Forsyth, MT: Cartersville Dam

Section 206, Water Resources Development Act of 1996

Published April 21, 2015

Location and Description: Cartersville Dam is a six-foot high, 800-foot long irrigation diversion dam/weir spanning the Yellowstone River at Forsyth, Montana. The dam is approximately 235 miles upstream from the mouth of the Yellowstone River and 165 miles upstream from the Intake Diversion Dam. The dam was originally constructed during the 1930s and consists of a rock and willow structure capped in concrete. The dam provides head for gravity diversion to the Cartersville Irrigation District. 

Problem and Need: Cartersville Dam is a private irrigation dam owned and operated by the Cartersville Irrigation District. The dam has been documented as a barrier to upstream fish migration of Yellowstone River native warm water fish (including shovelnose sturgeon, blue sucker, sauger, and burbot). The dam itself is also a safety concern for recreational fishermen and boaters due to uneven crest and turbulence. The headgate structure, which diverts water into the canal, is currently unscreened, and there is concern that native fish may be unintentionally entrained into the canal. The Cartersville Dam has suffered some deterioration due to age, high flow, and ice events. A multi-agency collaborative effort has been initiated to work with the irrigation district to pursue fish passage and potential screening of the canal for ecosystem restoration purposes.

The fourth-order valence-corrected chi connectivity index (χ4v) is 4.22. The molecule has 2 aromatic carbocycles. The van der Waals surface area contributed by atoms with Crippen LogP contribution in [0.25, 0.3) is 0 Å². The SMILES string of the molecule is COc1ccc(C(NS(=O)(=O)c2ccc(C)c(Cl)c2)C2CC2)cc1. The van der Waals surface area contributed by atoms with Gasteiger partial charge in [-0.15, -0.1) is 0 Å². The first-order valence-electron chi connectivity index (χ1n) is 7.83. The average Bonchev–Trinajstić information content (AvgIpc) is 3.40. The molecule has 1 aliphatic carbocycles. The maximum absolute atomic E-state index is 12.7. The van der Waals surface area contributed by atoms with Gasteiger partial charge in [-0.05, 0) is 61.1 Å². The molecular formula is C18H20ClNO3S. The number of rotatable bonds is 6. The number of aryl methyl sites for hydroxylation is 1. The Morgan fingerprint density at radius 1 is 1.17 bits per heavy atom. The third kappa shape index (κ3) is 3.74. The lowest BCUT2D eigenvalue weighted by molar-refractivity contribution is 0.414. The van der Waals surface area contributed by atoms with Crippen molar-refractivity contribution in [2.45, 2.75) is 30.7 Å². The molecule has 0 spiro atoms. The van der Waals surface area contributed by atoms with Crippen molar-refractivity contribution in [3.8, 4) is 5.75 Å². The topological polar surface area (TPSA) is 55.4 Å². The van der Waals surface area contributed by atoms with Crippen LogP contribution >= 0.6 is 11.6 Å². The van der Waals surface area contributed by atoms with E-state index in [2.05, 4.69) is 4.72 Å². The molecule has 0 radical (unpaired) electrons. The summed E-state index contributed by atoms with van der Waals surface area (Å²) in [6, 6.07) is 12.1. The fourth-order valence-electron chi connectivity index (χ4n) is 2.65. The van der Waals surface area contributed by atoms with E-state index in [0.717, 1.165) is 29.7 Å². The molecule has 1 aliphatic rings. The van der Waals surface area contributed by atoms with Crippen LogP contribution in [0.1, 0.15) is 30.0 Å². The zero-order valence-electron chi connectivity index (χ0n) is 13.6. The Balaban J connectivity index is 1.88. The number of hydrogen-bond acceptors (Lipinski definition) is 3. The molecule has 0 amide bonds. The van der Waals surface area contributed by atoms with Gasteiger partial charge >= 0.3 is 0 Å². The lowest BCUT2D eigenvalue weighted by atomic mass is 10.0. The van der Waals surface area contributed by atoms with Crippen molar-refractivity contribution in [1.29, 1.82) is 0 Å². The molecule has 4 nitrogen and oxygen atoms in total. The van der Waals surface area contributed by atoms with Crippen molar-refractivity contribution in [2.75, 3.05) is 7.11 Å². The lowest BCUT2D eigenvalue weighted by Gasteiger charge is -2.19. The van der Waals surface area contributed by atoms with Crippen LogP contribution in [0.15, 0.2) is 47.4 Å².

Activities for 2015: Initiate the feasibility study by preparing the Federal Interest Determination and negotiate the Project Management Plan. Execute the Feasibility Cost Share Agreement with the sponsor. 

Issues and Other Information: Cartersville Dam is the second diversion dam upstream from the mouth of the Yellowstone River, approximately 165 river miles above Intake Diversion Dam. Other diversion dams upstream from Cartersville are somewhat smaller and are believed to be only partial barriers to fish migration. Restoring fish passage at Cartersville Dam would complement ongoing rehabilitation work at Intake Dam to provide unimpeded passage from the Bighorn River confluence to the mouth, a total distance of over 300 miles.